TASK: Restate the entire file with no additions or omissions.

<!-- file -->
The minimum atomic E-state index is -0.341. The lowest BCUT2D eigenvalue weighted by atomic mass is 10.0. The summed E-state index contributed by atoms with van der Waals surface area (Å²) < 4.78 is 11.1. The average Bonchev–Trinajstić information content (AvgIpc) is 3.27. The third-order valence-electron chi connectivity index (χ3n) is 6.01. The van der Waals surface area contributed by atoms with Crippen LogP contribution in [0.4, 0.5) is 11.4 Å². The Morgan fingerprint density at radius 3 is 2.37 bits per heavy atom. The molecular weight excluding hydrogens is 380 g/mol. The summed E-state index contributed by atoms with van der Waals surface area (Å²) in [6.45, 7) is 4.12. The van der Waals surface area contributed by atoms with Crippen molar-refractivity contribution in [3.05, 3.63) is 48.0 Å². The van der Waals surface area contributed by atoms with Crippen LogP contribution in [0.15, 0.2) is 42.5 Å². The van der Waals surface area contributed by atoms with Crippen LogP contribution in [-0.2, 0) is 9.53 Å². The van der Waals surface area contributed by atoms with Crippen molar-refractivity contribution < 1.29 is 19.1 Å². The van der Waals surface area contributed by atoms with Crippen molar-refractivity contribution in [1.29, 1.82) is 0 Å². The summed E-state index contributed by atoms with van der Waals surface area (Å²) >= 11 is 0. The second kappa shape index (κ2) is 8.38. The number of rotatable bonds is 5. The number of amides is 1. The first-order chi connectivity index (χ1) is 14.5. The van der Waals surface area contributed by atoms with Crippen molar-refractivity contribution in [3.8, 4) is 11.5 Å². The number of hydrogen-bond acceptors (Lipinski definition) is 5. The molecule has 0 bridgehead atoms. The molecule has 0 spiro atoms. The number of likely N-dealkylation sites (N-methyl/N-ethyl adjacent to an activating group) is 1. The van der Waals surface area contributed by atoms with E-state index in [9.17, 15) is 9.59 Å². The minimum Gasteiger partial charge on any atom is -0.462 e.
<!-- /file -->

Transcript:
The minimum atomic E-state index is -0.341. The lowest BCUT2D eigenvalue weighted by atomic mass is 10.0. The summed E-state index contributed by atoms with van der Waals surface area (Å²) < 4.78 is 11.1. The average Bonchev–Trinajstić information content (AvgIpc) is 3.27. The third-order valence-electron chi connectivity index (χ3n) is 6.01. The van der Waals surface area contributed by atoms with Crippen LogP contribution in [0.4, 0.5) is 11.4 Å². The Morgan fingerprint density at radius 3 is 2.37 bits per heavy atom. The molecular weight excluding hydrogens is 380 g/mol. The summed E-state index contributed by atoms with van der Waals surface area (Å²) in [6.45, 7) is 4.12. The van der Waals surface area contributed by atoms with Crippen molar-refractivity contribution in [3.05, 3.63) is 48.0 Å². The van der Waals surface area contributed by atoms with Crippen LogP contribution in [0.15, 0.2) is 42.5 Å². The van der Waals surface area contributed by atoms with Crippen LogP contribution in [-0.2, 0) is 9.53 Å². The van der Waals surface area contributed by atoms with Crippen molar-refractivity contribution < 1.29 is 19.1 Å². The van der Waals surface area contributed by atoms with Crippen molar-refractivity contribution in [1.29, 1.82) is 0 Å². The summed E-state index contributed by atoms with van der Waals surface area (Å²) >= 11 is 0. The second kappa shape index (κ2) is 8.38. The number of rotatable bonds is 5. The number of amides is 1. The first-order chi connectivity index (χ1) is 14.5. The van der Waals surface area contributed by atoms with Crippen molar-refractivity contribution in [3.8, 4) is 11.5 Å². The number of hydrogen-bond acceptors (Lipinski definition) is 5. The molecule has 0 bridgehead atoms. The molecule has 0 spiro atoms. The number of likely N-dealkylation sites (N-methyl/N-ethyl adjacent to an activating group) is 1. The van der Waals surface area contributed by atoms with E-state index in [9.17, 15) is 9.59 Å². The minimum Gasteiger partial charge on any atom is -0.462 e.